Thursday, April 18

Texas Tech basketball: 3 reasons Red Raiders were able to take down Texas


Feb 19, 2022; Austin, Texas, USA; Texas Tech Red Raiders forward Bryson Williams (11) and Texas Longhorns forward Christian Bishop (32) in jump ball to start the game at Frank C. Erwin Jr. Center. Mandatory Credit: Scott Wachter-USA TODAY Sports

On the day when the Texas Tech basketball team was announced as the No. 10 overall seed by the NCAA Tournament Selection Committee, which gave the nation its first sneak peek of how the Big Dance would be seeded were it to begin this week, Mark Adams’ team made a rather loud statement about deserving to be seeded even higher than they already are.  And a huge factor in Tech’s ability to make that statement came thanks to the noise generated on the road by the traveling Red Raider fans who took over Austin and helped carry Tech to a 61-55 victory.

Playing in front of a throng of Red Raider fans who turned the Erwin Center into a neutral-site venue, the No. 11 Red Raiders moved to 21-6 on the season and 10-4 overall in Big 12 play to stay in second place in the conference race.

“This game felt like a tug-of-war,”  Texas Tech coach Mark Adams said afterward. “They were fighting for everything and we were doing the same.”

But though the game was in doubt until the final minute, thanks to a 7-0 run to open the second half Tech would hold a lead for the final 19:10 of the contest after the game was knotted at 28 at halftime.  And although, time and again, Texas would mount a rally each time the Red Raiders would find an answer.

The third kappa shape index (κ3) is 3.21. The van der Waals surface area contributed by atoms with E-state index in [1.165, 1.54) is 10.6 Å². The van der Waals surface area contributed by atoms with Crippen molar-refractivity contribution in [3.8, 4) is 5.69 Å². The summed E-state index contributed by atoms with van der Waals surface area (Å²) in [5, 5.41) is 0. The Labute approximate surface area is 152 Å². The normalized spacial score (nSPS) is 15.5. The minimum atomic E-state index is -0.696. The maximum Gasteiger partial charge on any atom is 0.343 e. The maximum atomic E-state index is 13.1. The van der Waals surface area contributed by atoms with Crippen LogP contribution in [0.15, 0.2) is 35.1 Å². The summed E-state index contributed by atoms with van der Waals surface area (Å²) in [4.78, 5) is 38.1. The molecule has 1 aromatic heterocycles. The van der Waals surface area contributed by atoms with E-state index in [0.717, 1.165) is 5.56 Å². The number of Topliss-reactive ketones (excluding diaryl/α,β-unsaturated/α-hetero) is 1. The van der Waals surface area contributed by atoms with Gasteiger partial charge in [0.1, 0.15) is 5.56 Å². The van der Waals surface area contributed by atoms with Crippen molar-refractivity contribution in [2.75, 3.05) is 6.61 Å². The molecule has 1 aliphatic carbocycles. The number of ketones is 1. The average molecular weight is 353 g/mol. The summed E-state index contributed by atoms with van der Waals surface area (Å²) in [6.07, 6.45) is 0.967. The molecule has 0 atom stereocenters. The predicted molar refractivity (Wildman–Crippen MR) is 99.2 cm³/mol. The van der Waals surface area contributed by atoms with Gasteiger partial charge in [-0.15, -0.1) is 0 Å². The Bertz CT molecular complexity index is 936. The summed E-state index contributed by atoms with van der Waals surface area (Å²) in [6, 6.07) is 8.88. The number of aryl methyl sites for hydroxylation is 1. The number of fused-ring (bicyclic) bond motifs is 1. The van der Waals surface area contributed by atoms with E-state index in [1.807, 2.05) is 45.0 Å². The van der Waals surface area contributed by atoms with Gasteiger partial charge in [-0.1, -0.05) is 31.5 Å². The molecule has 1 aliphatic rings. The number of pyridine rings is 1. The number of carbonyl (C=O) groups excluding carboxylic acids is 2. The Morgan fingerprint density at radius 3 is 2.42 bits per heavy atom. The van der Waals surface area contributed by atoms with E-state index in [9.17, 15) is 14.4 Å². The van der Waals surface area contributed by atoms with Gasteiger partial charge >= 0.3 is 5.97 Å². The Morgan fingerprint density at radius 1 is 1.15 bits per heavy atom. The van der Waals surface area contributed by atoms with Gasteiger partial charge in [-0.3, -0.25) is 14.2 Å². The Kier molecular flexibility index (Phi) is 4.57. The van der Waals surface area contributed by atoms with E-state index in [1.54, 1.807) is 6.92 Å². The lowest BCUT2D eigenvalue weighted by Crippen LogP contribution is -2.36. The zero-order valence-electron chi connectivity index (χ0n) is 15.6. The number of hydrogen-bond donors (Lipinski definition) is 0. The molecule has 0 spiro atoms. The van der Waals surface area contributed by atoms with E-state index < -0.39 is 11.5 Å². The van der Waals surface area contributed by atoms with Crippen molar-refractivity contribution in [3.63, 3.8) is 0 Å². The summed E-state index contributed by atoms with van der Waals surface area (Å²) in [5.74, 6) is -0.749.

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That was especially true at the end of the game when the Red Raiders would see Texas cut a 10-point Tech lead down to just 57-55 with slightly more than a minute to play.  But fortunately, the defense would hold Texas scoreless in the final minute of regulation while making just enough free throws to seal the win.

This marked the seventh win over a ranked team this year for Adams and Co. and, of course, the second victory over former Red Raider head coach Chris Beard, whose team fell to 19-8 overall and 8-6 in Big 12 play.

“They don’t hand the trophy out in February. They do that in April. It’s a hurt locker room right now, but we’ll be back,” Beard said defiantly following the loss.  But make no mistake, his pride, as well as what little pride the fan base in Austin may have for Longhorn basketball has to be damaged.

If Tech’s win over Texas in Lubbock earlier this month was about making a statement that the Red Raiders will be fine without Beard at the helm, Saturday’s win was a resounding message to UT and the rest of the nation that Texas is not in the same league as the Red Raiders are as a program right now.

Texas Tech fans overran the Erwin Center like an invading army to the point that audible “Defense” chants rained down on the court when the Longhorns had the ball in key moments.  What’s more, the Red Raiders in attendance even lustily jeered UT guard Andrew Jones with a deafening “air-ball” chant after he failed to draw iron on a late 3-point attempt.

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In all, the afternoon was about reiterating which of the two programs is on the rise, a rise fueled by one of the most passionate fan bases in the nation and one which is struggling to get out of its own way on the court while having to try to pull parlor tricks in order to keep tickets out of the hands of the Red Raider faithful.

So let’s go inside the box score and take a look at three reasons the Red Raiders came out on top.  And we will begin by appreciating the work of Tech’s unexpected hero.

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